As our guests Max Schumacher and Mark Montieth note in their book Extra Innings, The Famous Chicken had a different name when the character began appearing at Indians games and interacting with spectators, particularly children. At the beginning of the mascot's promotional appearances in the 1970s, the chicken's name included the California city where the character originated.
Question: What was the original name of The Famous Chicken?
The call-in number is (317) 788-3314. Please do not call into the show until you hear Nelson pose the question on the air, and please do not try to win the prize if you have won any other prize on WICR during the last two months. You must be willing to give your name and address to our engineer and be willing to be placed on the air.
Nelson Price, host and historian
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August 17, 2019 - coming up
Breaking Away at 40 with Dave Blase
If the decades seem to have zipped by with the speed of a competitive cyclist, brace yourselves: The movie Breaking Away, filmed in and around Bloomington, opened in theaters across the country 40 years ago this summer.
The film became an unexpected hit in 1979 and won an Academy Award for its screenwriter, Indiana University graduate Steve Tesich, who drew inspiration from his fraternity's victory in the Little 500 bicycle race. He based the film's central character on his fraternity brother Dave Blase, a zoology major and avid cyclist at IU in the early 1960s who used to sing Italian arias as he rode over the hills of Monroe County.
Now 79 years old, Dave Blase is retired after a long career as a biology teacher, including 39 years on the faculty of Arlington High School in Indianapolis. Dave Blase will be Nelson's studio guest to share insights about his early life (he grew up in Speedway), the impact of Breaking Away (in which the aria-singing protagonist is named Dave Stoller), and how his life has unfolded during the 40 years since the release of the movie.
"Dave had this fanatical attachment to the sport," Tesich recalled in an interview with Nelson, our host, a few years before the screenwriter's death in 1996. "It was almost a romantic involvement."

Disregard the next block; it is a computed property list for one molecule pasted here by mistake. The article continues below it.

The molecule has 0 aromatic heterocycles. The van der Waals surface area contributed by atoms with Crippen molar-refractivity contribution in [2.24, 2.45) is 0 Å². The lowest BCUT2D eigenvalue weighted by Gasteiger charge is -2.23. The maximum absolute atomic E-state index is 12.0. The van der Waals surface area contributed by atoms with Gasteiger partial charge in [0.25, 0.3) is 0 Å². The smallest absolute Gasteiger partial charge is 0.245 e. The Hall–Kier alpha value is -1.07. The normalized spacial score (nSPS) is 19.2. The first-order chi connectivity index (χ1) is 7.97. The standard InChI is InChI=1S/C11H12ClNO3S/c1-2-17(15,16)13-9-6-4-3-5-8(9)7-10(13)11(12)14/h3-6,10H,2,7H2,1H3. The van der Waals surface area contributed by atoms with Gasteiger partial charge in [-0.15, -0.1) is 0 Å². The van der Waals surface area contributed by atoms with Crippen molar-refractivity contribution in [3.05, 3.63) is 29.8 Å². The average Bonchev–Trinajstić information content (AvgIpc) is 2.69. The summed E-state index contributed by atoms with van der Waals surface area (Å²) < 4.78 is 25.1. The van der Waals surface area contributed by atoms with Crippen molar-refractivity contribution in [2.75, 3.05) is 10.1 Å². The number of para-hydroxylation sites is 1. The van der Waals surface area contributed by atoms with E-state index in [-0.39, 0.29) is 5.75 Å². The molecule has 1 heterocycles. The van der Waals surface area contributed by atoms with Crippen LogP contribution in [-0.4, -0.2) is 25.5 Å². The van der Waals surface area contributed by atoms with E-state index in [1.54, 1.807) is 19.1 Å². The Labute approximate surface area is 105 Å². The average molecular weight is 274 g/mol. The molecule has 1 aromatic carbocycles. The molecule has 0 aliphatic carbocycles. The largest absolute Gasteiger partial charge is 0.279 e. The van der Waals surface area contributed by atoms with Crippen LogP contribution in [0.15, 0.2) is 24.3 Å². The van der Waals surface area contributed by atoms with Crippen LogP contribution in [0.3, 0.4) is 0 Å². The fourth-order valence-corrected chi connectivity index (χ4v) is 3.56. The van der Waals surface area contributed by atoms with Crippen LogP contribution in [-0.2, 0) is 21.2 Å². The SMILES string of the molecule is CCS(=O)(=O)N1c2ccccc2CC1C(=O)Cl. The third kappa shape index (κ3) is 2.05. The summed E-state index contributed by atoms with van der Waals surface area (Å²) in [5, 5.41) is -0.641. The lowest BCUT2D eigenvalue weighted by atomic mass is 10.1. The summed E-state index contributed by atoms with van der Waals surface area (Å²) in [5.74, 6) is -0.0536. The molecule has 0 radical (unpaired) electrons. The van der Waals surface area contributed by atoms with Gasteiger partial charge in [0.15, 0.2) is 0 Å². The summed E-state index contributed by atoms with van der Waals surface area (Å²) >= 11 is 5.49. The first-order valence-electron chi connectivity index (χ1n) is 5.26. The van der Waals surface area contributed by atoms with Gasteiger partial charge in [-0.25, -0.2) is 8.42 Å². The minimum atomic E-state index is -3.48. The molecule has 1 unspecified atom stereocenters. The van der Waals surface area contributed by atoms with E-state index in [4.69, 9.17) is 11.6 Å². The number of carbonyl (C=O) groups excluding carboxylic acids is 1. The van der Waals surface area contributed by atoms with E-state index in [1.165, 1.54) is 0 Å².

The Phi Kappa Psi brothers won the Little 500 in 1962, with Dave Blase as the undeniable star of the team. Several factors influenced his fondness for all things Italian, including the fact that he had spent a semester working as a researcher at a campus medical center with Italian doctors. It also didn't hurt that cyclists from Italy had dominated the competition at the 1960 Rome Olympics.
In Breaking Away, the "townie" characters on the scrappy Little 500 team hail from working-class families who cut limestone in the quarries near Bloomington. The team members, who call themselves "Cutters," feud with preppy IU students, competing not only in the Little 500, but also for the attention of sorority members.
In interviews over the years, Dave Blase has said that during his boyhood in Speedway, he had minimal interest in sports, including cycling. That changed at IU, culminating in his spectacular performance in the Little 500 in 1962, in which he rode 139 of the 200 laps and set campus records.
With only a $2.4 million budget - modest even for the time - Breaking Away was filmed in Bloomington and elsewhere in Monroe County during the summer and fall of 1978, then released the next year.Steve Tesich, the screenwriter, was born in 1942 in what was then Yugoslavia. At age 14, he immigrated with his family to East Chicago, Ind. After winning the Oscar for Breaking Away, Tesich wrote the screenplay for Four Friends (1981), an autobiographical movie about an Eastern European immigrant who comes of age in northwestern Indiana.